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To many people, BIS sounds like many other government acronyms. BIS stands for Bureau of Industry and Security. The mandate of BIS is extremely important and worth taking a closer look at.
The BIS mission statement is to “Advance U.S. national security, foreign policy, and economic objectives by ensuring an effective export control and treaty compliance system and promoting continued U.S. strategic technology leadership.” That is quite a mission! Think of each of the key words in this mission statement and realize the impact this mandate has.
Exporting certain items from the U.S. to certain places in the world may present a national security risk. Items used for weapon production can be turned around and used against the U.S. both domestically and abroad. These concerns drive the creation and updating of the Entity Lists. It is worth re-iterating that the entity list exists because the BIS and other U.S. Government agencies have found cause to believe that somehow, those on the list may be a risk or related to something that poses a threat to our national security.
It is also important to note that just because a person/group/organization is on the entity list, it doesn’t necessarily prohibit trade with them. However, it does raise the flag and compel the trade professional to ensure that due diligence is exercised in vetting the person/group/organization and determining what regulatory steps should be taken and appropriate authorization obtained in order to legally proceed to trade with those on the entity list.
While things are constantly changing these days it is imperative that we remain vigilant and attuned to all the changes going on around the world. BIS is a key U.S. Government Agency charged with being an integral instrument of protecting the United States. The JAS USA Inc. Compliance Team understands the BIS mandate and are always willing to assist. Contact us and we will help!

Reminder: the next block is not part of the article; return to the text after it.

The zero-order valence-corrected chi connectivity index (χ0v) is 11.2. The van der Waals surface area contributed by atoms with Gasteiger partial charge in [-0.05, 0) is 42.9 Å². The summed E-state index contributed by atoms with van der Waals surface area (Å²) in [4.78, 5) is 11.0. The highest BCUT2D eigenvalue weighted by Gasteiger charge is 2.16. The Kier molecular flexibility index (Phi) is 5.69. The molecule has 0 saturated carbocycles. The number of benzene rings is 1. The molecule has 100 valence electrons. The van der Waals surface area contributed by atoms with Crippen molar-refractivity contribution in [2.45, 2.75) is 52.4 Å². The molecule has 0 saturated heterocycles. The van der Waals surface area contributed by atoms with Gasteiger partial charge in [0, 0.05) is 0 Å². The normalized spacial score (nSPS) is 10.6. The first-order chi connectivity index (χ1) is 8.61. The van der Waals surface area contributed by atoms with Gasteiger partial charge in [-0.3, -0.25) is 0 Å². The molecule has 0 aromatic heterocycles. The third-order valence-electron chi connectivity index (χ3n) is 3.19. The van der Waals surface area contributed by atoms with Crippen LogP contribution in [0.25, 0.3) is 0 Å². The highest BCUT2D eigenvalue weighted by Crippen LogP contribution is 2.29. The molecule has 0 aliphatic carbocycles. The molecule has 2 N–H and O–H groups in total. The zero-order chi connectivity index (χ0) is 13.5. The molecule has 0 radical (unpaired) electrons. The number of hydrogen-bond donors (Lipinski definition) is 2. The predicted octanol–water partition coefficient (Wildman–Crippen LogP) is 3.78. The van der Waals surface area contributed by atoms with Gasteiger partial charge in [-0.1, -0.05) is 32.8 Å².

An announcement was published on July 29, 2020 that user fees within the Consolidated Omnibus Budget Reconciliation Act (COBRA) will take place effective October 1, 2020. The minimum merchandise processing fee will change from $26.79 to $27.23 and the maximum will change from $519.76 to $528.33. The ad valorem rate of 0.3464% will not change. Additional user fees are also increasing.
The Office of the U.S. Trade Representative has announced that 14 products from the Section 301 exclusion list scheduled to expire July 31st will continue to be excluded through December 31, 2020. Additionally, there are other products on the list that expired on July 31st. Comments are currently being accepted for three sets of exclusions that are scheduled to expire October 2, 2020. Comments can be submitted by clicking HERE
On July 14, 2020, the President signed an Executive Order that requires Hong Kong to be treated as the People’s Republic of China (PRC) for the purposes of the Arms Export Control Act (AECA). Hong Kong is now considered to be included in the entry for China under section 126.1(d)(1) of the ITAR and therefore subject to a policy of denial for all transfers subject to the ITAR. The U.S. government is taking this action because the Chinese Communist Party has fundamentally undermined Hong Kong’s autonomy and thereby increased the risk that sensitive U.S. items will be illegally diverted to the PRC.